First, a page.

It’s the role of the prosecution to prove that an offence happened. The prosecution must show that the conspiracy to pervert the course of justice crime involved those accused who were acting together, in an expressed, implied or assumed ‘agreement’. It must also be shown through direct or circumstantial evidence the intention to pervert the course of justice.
Conspirers typically plan the perversion to occur in one of three ways, including:
Being found guilty and convicted of the offence of the conspiracy to pervert the course of justice can lead to imprisonment. Depending on what’s happened, a penalty might be a short period or a longer term, as detailed below.
To aid understanding of the sentencing for being convicted of conspiracy to pervert the course of justice, we’ve laid out some of the questions that our clients typically ask. You’ll find the answers, but if you don’t find information that you would like to see, get in touch with us. You can complete this form or call us on 0208 888 5225. We’re here to help and happy to do so.
Please make note that an experienced and competent solicitor may be able to get any prison sentence reduced or even avoid it entirely.
Being charged or arrested for conspiracy to pervert the course of justice can be very alarming. You’ll wonder what effect being found guilty and convicted may have on your life. Will your reputation be in tatters, will it affect future employment, and if you are sent to prison, how will you maintain your primary relationship and familial bonds?
As soon as you discover that you’re under investigation or charged with this crime, you must get a legal advisor to support you. Depending on your circumstances, they may even be able to get your case quashed before it goes any further.
A lawyer will be able to demand to see all evidence held on you. He or she can then begin to craft a robust defence strategy to provide you with protection against the prosecution. Every piece of evidence is examined for flaws, failings and discrepancies.
You’ll feel anxious, nervous and fearful about what the outcome of any court case might be. It’s crucial to your future to get your name off any case if you have no connection to it.
A conspiracy to pervert the course of justice is when two or more people agree to a course of action that will result in justice not being served on somebody. It may be one of the parties involved in the offence or another third party.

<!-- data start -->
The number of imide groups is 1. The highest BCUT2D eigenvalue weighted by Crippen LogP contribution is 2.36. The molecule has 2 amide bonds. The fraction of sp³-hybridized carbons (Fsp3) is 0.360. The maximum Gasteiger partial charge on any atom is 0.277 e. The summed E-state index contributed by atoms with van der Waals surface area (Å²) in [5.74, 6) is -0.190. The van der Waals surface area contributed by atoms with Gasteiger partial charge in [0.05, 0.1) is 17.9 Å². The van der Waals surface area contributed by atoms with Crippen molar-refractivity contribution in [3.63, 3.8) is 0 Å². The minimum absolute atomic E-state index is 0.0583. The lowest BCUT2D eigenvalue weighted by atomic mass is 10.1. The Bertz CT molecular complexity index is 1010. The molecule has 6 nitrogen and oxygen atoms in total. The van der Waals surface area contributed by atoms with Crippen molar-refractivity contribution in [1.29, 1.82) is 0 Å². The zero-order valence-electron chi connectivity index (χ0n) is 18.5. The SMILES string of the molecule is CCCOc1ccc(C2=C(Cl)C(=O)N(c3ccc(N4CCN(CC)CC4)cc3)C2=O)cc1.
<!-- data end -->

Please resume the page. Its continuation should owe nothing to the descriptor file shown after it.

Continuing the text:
This offence is more about making the plan rather than acting out the prevention of justice being served. Even if the planned event does not take place, the mere act of planning to get involved in justice prevention is enough to be put through a court trial and sentenced to a term in prison if found guilty and therefore convicted.
As in any court case, the role of the prosecution is to prove that the accused are guilty. The prosecution needs to prove to the jury and Judge that without doubt, the people involved were acting together. This agreement might be implied or assumed, but the intention was to cause a perversion to the course of justice.
Conspiracy to pervert the course of justice is a grave offence in law. If found guilty and convicted, your punishment may be a prison sentence of up to 7 years.
Certain aspects of a case are known as the mitigating aspects which can influence the sentence that a judge gives. One of the factors judges consider in every case of this nature is the defendant’s level of genuine remorse.
The following are some of the other factors considered when the Court decides which sentence to give. They will look at:
In recent years, several changes have been made to the sentencing system in the UK to save the court time and cost and to protect witnesses from the stress of needlessly going through a trial. For offenders aged 18 and over, pleading guilty early on in a case can reduce a sentence by as much as one third (maximum). The later the plea is entered, the smaller the reduction.
‘Early on’ refers to ‘the first stage of the proceedings’ and means anytime up to and including the first hearing at the Magistrates Court or Crown Court for indictable offences.
If a plea is entered 14 days after the first hearing, for example, the maximum level of reduction is just 20% or one-fifth of the sentence. For indictable offences, the limit for a guilty plea to be made is within 28 days after the prosecutor has stated compliance with section 3 of CPIA 1996 and serving disclosure. However, the decision is ultimately in the hands of the Judge, who has the discretion to apply whatever credit is deemed appropriate.
After these times, there is a sliding scale of credit applied. This goes down to one-tenth on the first day of the trial and to zero if entered during the course of the trial. In theory, the ten per cent could be given if the plea is issued after the opening speeches on the first day, but prior to any witness evidence being heard.
If the accused does not want to plead guilty, then it’s essential for the solicitor to regularly inform the Court throughout the trial of the reasons why the client’s plea is not guilty.